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Turnovers Doom Deacs in Sixth Straight Loss

Wake Forest drops another game in ACC play, this time to the No. 4 ranked Duke Blue Devils.

NCAA Basketball: Duke at Wake Forest Jeremy Brevard-USA TODAY Sports

Any hopes that Wake Forest (8-12, 1-7) had of upsetting No. 4 ranked Duke (18-2, 6-2) last night in Winston-Salem were quickly dashed behind the same low basketball IQ plays that have plagued the team all season.

This time it was turnovers that got the Deacs into trouble, including 15 in the first half en route to 21 for the game, leading to an 84-70 victory for the Blue Devils.

Junior center Doral Moore was sensational for Wake Forest in the losing cause, playing 30 minutes before fouling out with 18 points (9-9 from the field), and 12 blocks. Going up against the talented front court of Marvin Bagley and Wendell Carter, Moore dominated the offensive glass and showed off his length and athleticism in several dunks throughout the game.

While Bagley and Carter obviously have a more diverse skill set and game overall, Moore held his own against two of the best big men in the nation. This was done with former Wake Forest star John Collins watching from courtside seats courtesy of Mit Shah.

Carter led the Blue Devils with 23 points and 12 rebounds in 34 minutes, while Bagley had 16 points and 11 rebounds of his own.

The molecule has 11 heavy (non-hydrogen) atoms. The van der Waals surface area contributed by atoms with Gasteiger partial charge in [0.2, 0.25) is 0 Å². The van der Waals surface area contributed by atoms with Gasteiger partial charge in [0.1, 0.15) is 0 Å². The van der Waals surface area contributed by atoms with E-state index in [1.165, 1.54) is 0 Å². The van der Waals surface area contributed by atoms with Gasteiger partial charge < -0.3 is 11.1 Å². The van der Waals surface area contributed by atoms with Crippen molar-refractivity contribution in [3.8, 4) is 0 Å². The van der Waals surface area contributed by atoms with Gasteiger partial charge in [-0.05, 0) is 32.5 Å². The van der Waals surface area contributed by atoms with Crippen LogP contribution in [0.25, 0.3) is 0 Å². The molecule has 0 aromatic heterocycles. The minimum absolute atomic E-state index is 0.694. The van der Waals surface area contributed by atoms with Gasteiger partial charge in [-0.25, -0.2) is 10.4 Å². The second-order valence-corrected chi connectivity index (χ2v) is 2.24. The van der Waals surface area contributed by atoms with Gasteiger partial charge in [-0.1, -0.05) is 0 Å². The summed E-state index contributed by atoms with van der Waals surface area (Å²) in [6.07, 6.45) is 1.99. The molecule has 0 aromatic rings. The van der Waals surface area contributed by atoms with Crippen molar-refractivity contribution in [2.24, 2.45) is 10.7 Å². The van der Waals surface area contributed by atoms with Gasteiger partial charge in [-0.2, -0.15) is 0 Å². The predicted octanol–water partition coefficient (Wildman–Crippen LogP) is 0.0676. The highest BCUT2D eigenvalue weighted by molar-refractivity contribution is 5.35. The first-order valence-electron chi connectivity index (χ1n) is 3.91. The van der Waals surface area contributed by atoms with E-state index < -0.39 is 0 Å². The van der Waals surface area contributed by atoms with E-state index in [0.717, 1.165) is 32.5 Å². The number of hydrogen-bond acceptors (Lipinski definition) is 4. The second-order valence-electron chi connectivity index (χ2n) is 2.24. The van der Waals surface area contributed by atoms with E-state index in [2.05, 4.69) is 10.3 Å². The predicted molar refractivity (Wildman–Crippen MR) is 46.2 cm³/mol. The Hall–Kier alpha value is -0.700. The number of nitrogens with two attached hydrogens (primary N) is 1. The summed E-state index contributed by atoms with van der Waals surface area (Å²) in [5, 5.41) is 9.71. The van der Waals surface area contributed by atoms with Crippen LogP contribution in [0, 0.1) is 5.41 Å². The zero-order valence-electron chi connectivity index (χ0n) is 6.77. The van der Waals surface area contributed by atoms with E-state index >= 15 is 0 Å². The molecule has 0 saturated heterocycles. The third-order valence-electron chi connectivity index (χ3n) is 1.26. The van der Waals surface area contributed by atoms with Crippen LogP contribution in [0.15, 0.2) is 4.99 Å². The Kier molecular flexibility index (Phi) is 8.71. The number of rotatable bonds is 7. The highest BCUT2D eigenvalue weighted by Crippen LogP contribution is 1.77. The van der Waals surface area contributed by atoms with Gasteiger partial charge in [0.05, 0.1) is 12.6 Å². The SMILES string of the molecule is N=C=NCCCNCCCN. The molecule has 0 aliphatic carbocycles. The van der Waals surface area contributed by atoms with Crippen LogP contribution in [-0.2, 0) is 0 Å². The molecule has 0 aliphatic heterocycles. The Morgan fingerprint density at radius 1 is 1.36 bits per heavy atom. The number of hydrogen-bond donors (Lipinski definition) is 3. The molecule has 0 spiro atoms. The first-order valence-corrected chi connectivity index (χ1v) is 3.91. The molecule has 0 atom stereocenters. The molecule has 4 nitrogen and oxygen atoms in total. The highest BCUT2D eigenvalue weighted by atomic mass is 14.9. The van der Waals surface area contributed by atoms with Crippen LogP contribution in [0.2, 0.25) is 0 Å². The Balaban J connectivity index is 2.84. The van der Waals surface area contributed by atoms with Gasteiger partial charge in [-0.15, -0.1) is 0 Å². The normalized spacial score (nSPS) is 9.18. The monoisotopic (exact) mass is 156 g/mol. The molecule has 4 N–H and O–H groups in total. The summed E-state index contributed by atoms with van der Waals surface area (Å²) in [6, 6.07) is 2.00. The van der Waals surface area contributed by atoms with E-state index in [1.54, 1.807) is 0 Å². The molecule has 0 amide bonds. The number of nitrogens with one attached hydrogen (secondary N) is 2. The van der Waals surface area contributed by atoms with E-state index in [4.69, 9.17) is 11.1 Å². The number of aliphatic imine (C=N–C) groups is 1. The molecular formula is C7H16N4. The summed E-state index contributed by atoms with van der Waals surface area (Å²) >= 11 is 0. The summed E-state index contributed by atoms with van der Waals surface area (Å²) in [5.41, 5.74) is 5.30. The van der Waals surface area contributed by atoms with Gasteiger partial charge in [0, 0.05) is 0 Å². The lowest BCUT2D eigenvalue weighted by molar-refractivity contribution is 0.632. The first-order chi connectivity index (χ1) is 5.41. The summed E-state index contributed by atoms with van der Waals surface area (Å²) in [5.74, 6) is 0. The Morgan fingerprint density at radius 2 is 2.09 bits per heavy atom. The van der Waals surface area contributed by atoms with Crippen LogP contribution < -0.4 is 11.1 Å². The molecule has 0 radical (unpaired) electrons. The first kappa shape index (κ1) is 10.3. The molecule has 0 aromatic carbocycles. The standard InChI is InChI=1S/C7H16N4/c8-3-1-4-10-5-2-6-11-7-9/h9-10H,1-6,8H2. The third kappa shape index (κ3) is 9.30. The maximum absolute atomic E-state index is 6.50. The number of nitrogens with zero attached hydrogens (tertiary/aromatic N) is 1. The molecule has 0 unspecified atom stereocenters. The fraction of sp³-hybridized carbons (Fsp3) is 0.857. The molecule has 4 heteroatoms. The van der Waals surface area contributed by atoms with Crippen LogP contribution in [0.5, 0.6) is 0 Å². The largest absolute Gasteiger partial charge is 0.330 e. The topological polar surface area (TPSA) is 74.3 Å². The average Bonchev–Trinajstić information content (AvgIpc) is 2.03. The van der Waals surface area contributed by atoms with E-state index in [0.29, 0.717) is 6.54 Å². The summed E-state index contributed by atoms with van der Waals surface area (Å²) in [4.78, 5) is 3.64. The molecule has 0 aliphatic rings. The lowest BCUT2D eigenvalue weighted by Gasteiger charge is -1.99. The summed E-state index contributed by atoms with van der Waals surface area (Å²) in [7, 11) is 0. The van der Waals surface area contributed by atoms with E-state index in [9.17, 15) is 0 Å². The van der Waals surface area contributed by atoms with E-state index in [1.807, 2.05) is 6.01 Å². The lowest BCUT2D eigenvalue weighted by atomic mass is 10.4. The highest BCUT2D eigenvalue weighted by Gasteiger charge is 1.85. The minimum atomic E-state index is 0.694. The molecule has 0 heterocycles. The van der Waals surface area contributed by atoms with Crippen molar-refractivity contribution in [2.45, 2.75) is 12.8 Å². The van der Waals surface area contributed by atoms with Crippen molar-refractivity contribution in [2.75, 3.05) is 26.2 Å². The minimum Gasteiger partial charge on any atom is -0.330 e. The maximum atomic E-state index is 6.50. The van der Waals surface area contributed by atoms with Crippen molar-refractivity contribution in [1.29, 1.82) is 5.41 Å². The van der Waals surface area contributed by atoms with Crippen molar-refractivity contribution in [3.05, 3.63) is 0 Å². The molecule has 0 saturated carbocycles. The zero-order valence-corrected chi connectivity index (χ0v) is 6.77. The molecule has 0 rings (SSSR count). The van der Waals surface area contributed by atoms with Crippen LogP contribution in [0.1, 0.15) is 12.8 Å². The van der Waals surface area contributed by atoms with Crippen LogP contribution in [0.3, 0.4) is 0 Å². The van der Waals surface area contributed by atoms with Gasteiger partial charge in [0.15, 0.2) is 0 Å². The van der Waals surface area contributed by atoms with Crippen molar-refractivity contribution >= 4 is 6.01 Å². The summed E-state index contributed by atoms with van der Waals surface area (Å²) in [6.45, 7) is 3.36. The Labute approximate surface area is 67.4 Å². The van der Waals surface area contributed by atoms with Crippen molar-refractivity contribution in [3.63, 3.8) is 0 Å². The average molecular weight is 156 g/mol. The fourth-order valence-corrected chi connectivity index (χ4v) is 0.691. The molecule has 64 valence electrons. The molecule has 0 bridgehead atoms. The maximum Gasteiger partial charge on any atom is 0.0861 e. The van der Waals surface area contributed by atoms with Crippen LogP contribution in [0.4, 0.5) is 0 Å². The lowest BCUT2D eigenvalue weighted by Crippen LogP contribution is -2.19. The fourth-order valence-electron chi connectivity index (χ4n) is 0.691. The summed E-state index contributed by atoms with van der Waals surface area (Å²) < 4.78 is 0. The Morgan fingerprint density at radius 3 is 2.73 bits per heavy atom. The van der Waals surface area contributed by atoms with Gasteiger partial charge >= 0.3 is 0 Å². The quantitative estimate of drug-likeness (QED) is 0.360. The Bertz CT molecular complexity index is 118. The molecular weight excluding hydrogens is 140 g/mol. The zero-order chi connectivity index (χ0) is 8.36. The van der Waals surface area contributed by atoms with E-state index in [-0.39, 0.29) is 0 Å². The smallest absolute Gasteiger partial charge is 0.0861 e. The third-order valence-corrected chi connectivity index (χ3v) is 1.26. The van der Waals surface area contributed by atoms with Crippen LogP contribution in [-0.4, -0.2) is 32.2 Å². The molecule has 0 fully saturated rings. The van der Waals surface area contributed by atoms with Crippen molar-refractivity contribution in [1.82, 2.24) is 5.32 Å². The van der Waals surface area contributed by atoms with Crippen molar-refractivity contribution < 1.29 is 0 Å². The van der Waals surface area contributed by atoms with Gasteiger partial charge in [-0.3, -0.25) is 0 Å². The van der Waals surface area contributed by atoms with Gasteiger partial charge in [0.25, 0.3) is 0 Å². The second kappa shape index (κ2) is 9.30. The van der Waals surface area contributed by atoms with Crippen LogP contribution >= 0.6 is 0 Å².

Brandon Childress tied Moore for the team high in points for Wake, chipping in 18 (on 16 shots) behind a hot shooting second half. He also chipped in 5 rebounds and 3 assists, but also had 5 turnovers.

Junior point guard Bryant Crawford struggled from the start in this one, committing two turnovers in the first two and a half minutes, and finishing with 10 points (2-8 shooting), and a season high 8 turnovers.

For a team that comes and goes with Crawford for the most part, this was a lot to overcome, especially against one of the top teams in the nation.

Freshman Chaundee Brown played 32 solid minutes, most likely due to Keyshawn Woods missing the game with an injury, and scored 16 points (14 shots) and had 5 assists and 4 rebounds as well.

Wake Forest turned the ball over on 29% of its possessions last night (a season high), including several plays that left fans wondering exactly what was going on with the passes.

Coming into the game last night Duke ranked 293rd nationally in defensive turnover percentage, meaning they don’t force a lot of turnovers at all, so the fact that Wake struggled immensely with that in this game was dumbfounding.

Beyond turnovers, fouls plagued Wake Forest for most of the night, leading the foul count 28-17. Duke took 39 free throws compared to just 13 from Wake Forest. This is also a bit shocking because Duke doesn’t exactly excel at getting to the free throw line either.

In two games this season against Duke, the Blue Devils outshot Wake Forest 73-22 from the foul line. While Duke is certainly more aggressive than Wake, there is something off with this type of discrepancy.